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"eCycling" Pilot Program in 5 States and D.C. 91

Posted by timothy
from the pardon-me-are-you-using-that dept.
Mr. Slippery writes: "Several /. stories have discussed the problem of disposing of electonic gear laden with hazardous materials. The EPA, Maryland, Pennsylvania, Delaware, Virginia, West Virginia, DC, and about a dozen corporate sponsors have launched a pilot program to collect and recycle computers and electronics. The objective is to collect data to "develop a long-term cost effective system to remove computers (including monitors & peripherals) and TVs from the municipal waste stream." (My car is now loaded up with five monitors, 3 old HP RISC worksations, several partial PCs, an old TV, and various parts and pieces for the Baltimore County drop-off tomorrow...if any area geeks are looking to scavange old gear this might be a prime opportunity.)"
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"eCycling" Pilot Program in 5 States and D.C.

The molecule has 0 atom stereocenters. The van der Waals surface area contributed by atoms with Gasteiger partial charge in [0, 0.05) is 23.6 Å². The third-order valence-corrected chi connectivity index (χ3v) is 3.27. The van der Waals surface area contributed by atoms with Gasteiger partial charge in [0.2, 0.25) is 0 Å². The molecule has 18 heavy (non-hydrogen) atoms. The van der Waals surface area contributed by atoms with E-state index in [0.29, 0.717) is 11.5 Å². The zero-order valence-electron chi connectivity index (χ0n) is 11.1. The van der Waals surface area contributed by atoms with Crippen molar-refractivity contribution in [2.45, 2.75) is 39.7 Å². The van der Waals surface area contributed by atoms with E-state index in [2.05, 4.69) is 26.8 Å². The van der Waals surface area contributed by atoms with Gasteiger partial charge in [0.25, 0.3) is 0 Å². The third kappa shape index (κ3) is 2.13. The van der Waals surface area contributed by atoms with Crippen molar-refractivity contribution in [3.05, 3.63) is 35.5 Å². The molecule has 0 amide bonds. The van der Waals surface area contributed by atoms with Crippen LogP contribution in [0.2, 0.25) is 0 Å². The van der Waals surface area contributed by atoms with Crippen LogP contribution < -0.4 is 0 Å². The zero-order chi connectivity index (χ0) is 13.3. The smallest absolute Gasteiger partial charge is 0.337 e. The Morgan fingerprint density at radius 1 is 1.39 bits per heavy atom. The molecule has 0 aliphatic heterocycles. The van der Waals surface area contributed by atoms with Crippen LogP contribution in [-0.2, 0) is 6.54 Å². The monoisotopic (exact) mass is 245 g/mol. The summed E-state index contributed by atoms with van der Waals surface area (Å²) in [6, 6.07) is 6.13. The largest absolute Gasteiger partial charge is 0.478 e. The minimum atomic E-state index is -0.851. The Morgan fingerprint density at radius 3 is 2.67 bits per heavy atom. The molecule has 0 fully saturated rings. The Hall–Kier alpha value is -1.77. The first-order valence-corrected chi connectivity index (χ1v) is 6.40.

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  • by Anonymous Coward on Saturday April 27, 2002 @10:09AM (#3420746)
    If you are anywhere near FallsChurch, come to Broad St. There is a huge banner in the
    middle of the road that will guide you to the exact location.

    If you are in Alexandria, take Leesburg Pike and drive towards Baily's cross-roads, Leesburg
    turns to Broad St. Stay on that (please go 25mph, fallschurch is over populated, it is a
    residential area, and our cops are broke, hehehe)

    For those of you coming from the other side of Leesburg (tyson's corner) just stay on Leesburg
    and head towards Falls Church (aim at the Route 66 exit, if you have to.) and you will
    land in Broad St.
  • by ChunKing (513714) on Saturday April 27, 2002 @10:35AM (#3420802)

    The Redundant Technology Initiative [lowtech.org] have been doing this sort of thing in my hometown of Sheffield, UK for a number of years now [lowtech.org].

    RTI is an arts group based in Sheffield, England. It started in 1997 with a group of artists who wanted to get involved with information technology, but didn't have the resources to buy computers. So instead they went about getting their hands on trash computers, finding new ways to be creative with old technology, then exhibiting the results.

    Now RTI has accumulated hundreds of machines and has raised money to open a media lab, called Access Space [lowtech.org] where people can learn, create and communicate using trailing-edge technology. At last, after a series of frustrating delays, Access Space finally opened on April 6th 2000.